Constraining choice architects to work within this framework of normative models and systematic biases will help in two ways. It will prevent people from arbitrarily imposing their values and personal beliefs on others. We have a great tool here for making the world a better place. It would be a shame to ruin it because the tool is associated with a whole bunch of extraneous baggage that comes with it in many people’s minds. And, perhaps more importantly, it will ensure that the tool is used in the most efficient way possible.

Here is one example of a value-free nudge; there are plenty more possibilities that could be found by reading around the judgement and decision making literature. Bayesian inference is the normative model for updating prior beliefs in the light of new evidence. A purely rational Bayesian decision maker should, over an indefinite course of time, update their beliefs to perfectly match objective probabilities in the world around them. Medical testing is one example of a Bayesian inference task. There is some prior probability that the patient is ill, a medical test is then performed, and an updated probability of illness can be computed. Crucially, medical testing is not a perfect science: there is some probability of false positives (a healthy person testing positive on the test).

Physicians should, normatively, use this model of decision making when informing patients with positive test results. Most people – physicians and non-physicians included – display systematic biases, however. We tend to not fully appreciate the role of false positives, and so overestimate the chances of having a disease given a positive test result. For example, HIV testing is very reliable, in that the vast majority of people with the disease will test positive. But people tend to make the opposite (and incorrect) inference, that a person who tests positive will almost certainly have the disease. In fact, for people in low-risk groups, the probability of having HIV given a positive test result can be around 50%. This is because the false positive test result is roughly as likely as a person in a low-risk group actually having HIV.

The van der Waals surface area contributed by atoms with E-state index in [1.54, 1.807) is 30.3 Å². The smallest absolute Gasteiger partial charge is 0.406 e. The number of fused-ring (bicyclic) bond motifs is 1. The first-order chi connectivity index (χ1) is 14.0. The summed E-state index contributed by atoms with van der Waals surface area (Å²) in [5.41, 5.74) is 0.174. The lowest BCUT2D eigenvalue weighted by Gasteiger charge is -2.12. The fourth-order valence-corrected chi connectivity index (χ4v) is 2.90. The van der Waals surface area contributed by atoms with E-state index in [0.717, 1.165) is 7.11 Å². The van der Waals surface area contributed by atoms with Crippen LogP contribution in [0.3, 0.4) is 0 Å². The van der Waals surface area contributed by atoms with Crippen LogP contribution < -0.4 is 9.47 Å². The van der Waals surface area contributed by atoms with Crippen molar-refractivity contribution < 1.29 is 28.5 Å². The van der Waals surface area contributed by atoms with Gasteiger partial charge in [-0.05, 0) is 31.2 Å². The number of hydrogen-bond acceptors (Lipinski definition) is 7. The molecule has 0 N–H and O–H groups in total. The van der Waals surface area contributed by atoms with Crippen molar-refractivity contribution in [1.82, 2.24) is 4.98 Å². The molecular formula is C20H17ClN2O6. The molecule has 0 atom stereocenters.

Nudging physicians towards making more accurate diagnostic inferences is one example of a value-free nudge, because it reduces the extent of a systematic bias from a normative model. This is a “good” thing, no matter your political, ethical, or moral beliefs. And in this case, there are nudges that can improve statistical inferences (e.g. by representing probabilistic information in terms of naturally occurring frequencies, or by highlighting causal pathways that can be responsible for false positives).

Given that there are so many potential value-free nudges out there, we should aim for the low-hanging fruit and aim to making improving behaviour our priority, not merely affecting it. Hopefully those in power will realise that there are bigger gains to be made from this tool than just political point scoring. The danger is that such value-based nudges might swing popular opinion so far away from behaviour change that we might lose support for this very valuable tool.